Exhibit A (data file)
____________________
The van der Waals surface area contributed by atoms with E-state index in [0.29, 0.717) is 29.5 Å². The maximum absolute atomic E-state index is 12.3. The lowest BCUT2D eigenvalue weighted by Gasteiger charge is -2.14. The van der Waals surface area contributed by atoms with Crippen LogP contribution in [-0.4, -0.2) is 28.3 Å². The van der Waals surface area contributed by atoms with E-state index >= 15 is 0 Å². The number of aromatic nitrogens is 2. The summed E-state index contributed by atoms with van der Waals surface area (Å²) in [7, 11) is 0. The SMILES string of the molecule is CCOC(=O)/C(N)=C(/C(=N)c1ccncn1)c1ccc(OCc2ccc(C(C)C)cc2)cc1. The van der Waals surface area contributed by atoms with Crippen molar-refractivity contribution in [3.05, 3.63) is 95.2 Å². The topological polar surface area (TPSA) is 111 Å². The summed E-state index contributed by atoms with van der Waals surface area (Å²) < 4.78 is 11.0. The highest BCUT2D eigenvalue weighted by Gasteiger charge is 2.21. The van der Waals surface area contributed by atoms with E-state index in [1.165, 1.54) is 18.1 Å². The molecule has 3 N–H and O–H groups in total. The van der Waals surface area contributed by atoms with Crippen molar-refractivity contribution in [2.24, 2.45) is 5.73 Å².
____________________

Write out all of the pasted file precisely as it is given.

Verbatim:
The van der Waals surface area contributed by atoms with E-state index in [0.29, 0.717) is 29.5 Å². The maximum absolute atomic E-state index is 12.3. The lowest BCUT2D eigenvalue weighted by Gasteiger charge is -2.14. The van der Waals surface area contributed by atoms with Crippen LogP contribution in [-0.4, -0.2) is 28.3 Å². The van der Waals surface area contributed by atoms with E-state index >= 15 is 0 Å². The number of aromatic nitrogens is 2. The summed E-state index contributed by atoms with van der Waals surface area (Å²) in [7, 11) is 0. The SMILES string of the molecule is CCOC(=O)/C(N)=C(/C(=N)c1ccncn1)c1ccc(OCc2ccc(C(C)C)cc2)cc1. The van der Waals surface area contributed by atoms with Crippen molar-refractivity contribution in [3.05, 3.63) is 95.2 Å². The topological polar surface area (TPSA) is 111 Å². The summed E-state index contributed by atoms with van der Waals surface area (Å²) < 4.78 is 11.0. The highest BCUT2D eigenvalue weighted by Gasteiger charge is 2.21. The van der Waals surface area contributed by atoms with E-state index in [1.165, 1.54) is 18.1 Å². The molecule has 3 N–H and O–H groups in total. The van der Waals surface area contributed by atoms with Crippen molar-refractivity contribution in [2.24, 2.45) is 5.73 Å².